Rudolph The Red Nose Reindeer

Rudolph The Red Nose Reindeer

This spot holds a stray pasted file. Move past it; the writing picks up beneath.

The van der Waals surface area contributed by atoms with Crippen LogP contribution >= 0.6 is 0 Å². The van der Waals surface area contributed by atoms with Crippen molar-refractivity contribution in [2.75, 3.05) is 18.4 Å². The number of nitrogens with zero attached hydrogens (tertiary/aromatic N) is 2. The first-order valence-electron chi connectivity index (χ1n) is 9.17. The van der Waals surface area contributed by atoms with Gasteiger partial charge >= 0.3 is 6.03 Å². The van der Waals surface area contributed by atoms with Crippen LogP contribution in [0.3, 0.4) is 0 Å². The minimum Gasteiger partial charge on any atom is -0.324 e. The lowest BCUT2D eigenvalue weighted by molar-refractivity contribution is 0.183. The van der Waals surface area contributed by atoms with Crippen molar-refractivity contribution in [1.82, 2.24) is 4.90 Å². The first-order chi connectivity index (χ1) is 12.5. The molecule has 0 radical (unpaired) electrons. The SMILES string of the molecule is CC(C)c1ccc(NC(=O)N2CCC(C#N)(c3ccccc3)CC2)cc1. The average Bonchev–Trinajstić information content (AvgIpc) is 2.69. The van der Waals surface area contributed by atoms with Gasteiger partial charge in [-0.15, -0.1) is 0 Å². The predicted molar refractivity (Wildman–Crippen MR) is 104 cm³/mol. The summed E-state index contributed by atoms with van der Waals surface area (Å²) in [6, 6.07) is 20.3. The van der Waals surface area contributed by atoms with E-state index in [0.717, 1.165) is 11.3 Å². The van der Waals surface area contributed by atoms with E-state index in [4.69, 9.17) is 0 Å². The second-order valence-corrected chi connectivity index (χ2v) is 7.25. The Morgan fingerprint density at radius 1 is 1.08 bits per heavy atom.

Rudolph The Red Nose Reindeer was created by Robert L. May in 1939. May was a 35 year old advertising copy writer for the Montgomery Ward department store in Chicago and was instructed to create an original Christmas story in booklet form. The store wanted to give it away as a free gift to shoppers during the Christmas season. May ended up writing about Rudolph. Originally, the reindeer was to be named Rollo and then Reginald, but both were rejected as not appropriate names. After consideration, Rudolph became the final selection. There was also some hesitancy by May’s Rudolph superiors regarding the red nose because it was associated with drinking too much. However, when an illustrator, Denver Gillen, finished the drawings, they were approved. May wrote the story in rhyme and it was distributed in booklet form with illustrations to department store shoppers. Millions of copies were given away, however, in the following years, printing was curtailed and then stopped during the war due to paper shortages. After the war, the story became a nine minute cartoon in 1947 and was shown in theaters. Then song writer, Johnny Marks, wrote lyrics and music, about Rudolph, but changed the story from the original version May had written. After listening to the song, many established singers turned down the opportunity to record the song as being too "schmaltzy" to be a successful recording. After some hesitancy Gene Autry decided to record it in 1949. Autry had little confidence the song would be a success, but his recording ended up selling four million copies that year and the song went on to become the best selling song of all time, second only to White Christmas.

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